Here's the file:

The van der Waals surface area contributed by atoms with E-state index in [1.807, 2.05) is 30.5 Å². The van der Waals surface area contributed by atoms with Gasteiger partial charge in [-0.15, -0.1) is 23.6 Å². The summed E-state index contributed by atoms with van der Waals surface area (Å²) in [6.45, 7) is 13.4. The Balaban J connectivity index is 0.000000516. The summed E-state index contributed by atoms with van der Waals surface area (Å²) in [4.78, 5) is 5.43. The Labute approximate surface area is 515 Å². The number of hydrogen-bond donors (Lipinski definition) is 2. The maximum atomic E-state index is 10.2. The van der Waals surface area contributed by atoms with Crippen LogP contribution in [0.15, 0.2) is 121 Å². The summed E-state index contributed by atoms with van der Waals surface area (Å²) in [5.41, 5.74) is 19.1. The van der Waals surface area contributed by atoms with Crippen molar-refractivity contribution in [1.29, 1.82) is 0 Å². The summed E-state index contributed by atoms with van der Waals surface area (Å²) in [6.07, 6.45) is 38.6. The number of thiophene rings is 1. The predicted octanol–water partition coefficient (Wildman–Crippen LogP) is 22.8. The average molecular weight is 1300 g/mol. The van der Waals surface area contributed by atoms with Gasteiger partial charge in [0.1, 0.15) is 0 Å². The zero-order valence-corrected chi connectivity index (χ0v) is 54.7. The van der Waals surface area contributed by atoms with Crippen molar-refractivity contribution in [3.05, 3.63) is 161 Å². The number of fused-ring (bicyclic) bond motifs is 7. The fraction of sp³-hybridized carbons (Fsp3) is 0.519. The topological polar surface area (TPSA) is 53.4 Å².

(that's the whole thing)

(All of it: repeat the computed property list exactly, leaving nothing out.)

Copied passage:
The van der Waals surface area contributed by atoms with E-state index in [1.807, 2.05) is 30.5 Å². The van der Waals surface area contributed by atoms with Gasteiger partial charge in [-0.15, -0.1) is 23.6 Å². The summed E-state index contributed by atoms with van der Waals surface area (Å²) in [6.45, 7) is 13.4. The Balaban J connectivity index is 0.000000516. The summed E-state index contributed by atoms with van der Waals surface area (Å²) in [4.78, 5) is 5.43. The Labute approximate surface area is 515 Å². The number of hydrogen-bond donors (Lipinski definition) is 2. The maximum atomic E-state index is 10.2. The van der Waals surface area contributed by atoms with Crippen LogP contribution in [0.15, 0.2) is 121 Å². The summed E-state index contributed by atoms with van der Waals surface area (Å²) in [5.41, 5.74) is 19.1. The van der Waals surface area contributed by atoms with Crippen molar-refractivity contribution in [1.29, 1.82) is 0 Å². The summed E-state index contributed by atoms with van der Waals surface area (Å²) in [6.07, 6.45) is 38.6. The number of thiophene rings is 1. The predicted octanol–water partition coefficient (Wildman–Crippen LogP) is 22.8. The average molecular weight is 1300 g/mol. The van der Waals surface area contributed by atoms with Gasteiger partial charge in [0.1, 0.15) is 0 Å². The zero-order valence-corrected chi connectivity index (χ0v) is 54.7. The van der Waals surface area contributed by atoms with Crippen molar-refractivity contribution in [3.05, 3.63) is 161 Å². The number of fused-ring (bicyclic) bond motifs is 7. The fraction of sp³-hybridized carbons (Fsp3) is 0.519. The topological polar surface area (TPSA) is 53.4 Å².